We still can't answer even basic questions like... We have bats that we know don't have severe pathology after exposure to, say, Nipah virus, which causes severe pathology in humans and in lots of other species, or Hendra virus, it's the same thing. We just don't see a strong pathology in the bats that are the reservoir.

                There's some question about how the bats are not having that very strong inflammatory response... Whether or not they actually clear these viruses, if they're just not very good at viral clearance, because we often see that bats will shed virus for a period, and then if we hold them for a long time in the laboratory, that sometimes they'll end up shedding that virus again seven months later, which is something they observed with Marburg virus at the CDC when they held bats for, I think, 17 months. So it seemed to persist in that population, suggesting some kind of incomplete clearance in those bats.

                All of these things, we still don't actually understand those mechanisms. I think that that's a really active area of research that... It would be really helpful for us to better understand those factors, so that we can also then maybe identify why some of these viruses are so pathogenic in humans, if that's something that's driven by the immune response and bats or not. But also to better understand some of the field data that we acquire and see if that actually helps us to narrow down species that might be the reservoir for some of these viruses that we haven't identified the reservoir for, like Ebola virus or like SARS-CoV-2.

Sarah Zaske:

It sounds like there's not a tremendous amount known about bats, so what are some of the challenges to studying them?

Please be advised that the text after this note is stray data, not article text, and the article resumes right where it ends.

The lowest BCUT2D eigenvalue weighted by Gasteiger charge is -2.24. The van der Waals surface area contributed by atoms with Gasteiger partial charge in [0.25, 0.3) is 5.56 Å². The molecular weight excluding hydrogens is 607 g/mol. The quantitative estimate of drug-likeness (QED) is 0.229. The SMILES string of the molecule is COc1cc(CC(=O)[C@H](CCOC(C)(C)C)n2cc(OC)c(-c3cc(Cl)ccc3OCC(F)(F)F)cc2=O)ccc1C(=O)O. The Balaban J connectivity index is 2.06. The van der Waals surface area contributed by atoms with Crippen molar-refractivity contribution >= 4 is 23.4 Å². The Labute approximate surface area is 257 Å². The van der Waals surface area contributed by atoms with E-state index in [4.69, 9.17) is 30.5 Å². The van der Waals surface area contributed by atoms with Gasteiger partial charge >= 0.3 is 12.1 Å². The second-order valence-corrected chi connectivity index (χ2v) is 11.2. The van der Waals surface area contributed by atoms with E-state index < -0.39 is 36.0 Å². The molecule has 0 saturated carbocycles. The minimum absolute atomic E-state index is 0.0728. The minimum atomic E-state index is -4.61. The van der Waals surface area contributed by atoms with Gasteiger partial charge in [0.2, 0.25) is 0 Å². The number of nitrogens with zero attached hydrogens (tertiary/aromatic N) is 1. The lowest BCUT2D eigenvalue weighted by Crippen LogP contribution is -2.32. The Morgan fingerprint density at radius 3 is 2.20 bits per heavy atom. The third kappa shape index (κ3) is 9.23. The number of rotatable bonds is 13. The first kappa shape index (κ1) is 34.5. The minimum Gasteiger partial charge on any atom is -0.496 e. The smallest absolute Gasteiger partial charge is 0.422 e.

Michael Letko:

In the laboratory... I think Steph actually has maybe the best experience with working with bats in the laboratory, but just the fact that we don't know many of the reservoir species themselves is a huge challenge, because then which bat do you pick to try to study if you want to take these kinds of experiments into a laboratory setting? So just from what we can control and from controlled experiments, it's challenging without knowing the species that are truly involved, because bats are so diverse. Then I got a... Steph can probably say more even about the challenges working with them in the field as well.

Stephanie Seifert:

The big problem that we have is tools. The molecular tools needed to study the immunology of bat just... They don't exist yet. So a lot of the tools that we have for studying immunology are developed for model organisms like rodents or non-human primates. So mice, there are a lot of different tools where we have assays that can target very specific types of immune cells, and we don't have those tools for bats yet. That's something that is, I think, really challenging to develop, and it's definitely something that I've been talking with a few different folks about... How do we start to address those questions? Because my training is more in molecular ecology and less on immunology. It's more of like... I see that this is an important question, so collaboration with experts in very different fields is definitely going to be necessary for us to start to approach some of those bigger questions.

Michael Letko:

I think, to elaborate on that and come back to the species issue, what we kind of... Maybe an underlying assumption here is that the bats themselves are incredibly diverse. So when we are talking about one species or another, it's not like... If we develop the tools and reagents needed to study one species, it may not be applicable to any of the other species. So from even a practical standpoint, when Steph is saying we don't have the immunology reagents, even if we wanted to start just making them, you pick what, one of a thousand different species, and you hope that that's the most relevant one when we know that that's not the case. The diversity of bats also works against us when we're trying to standardize and come up with these types of things.

Sarah Zaske: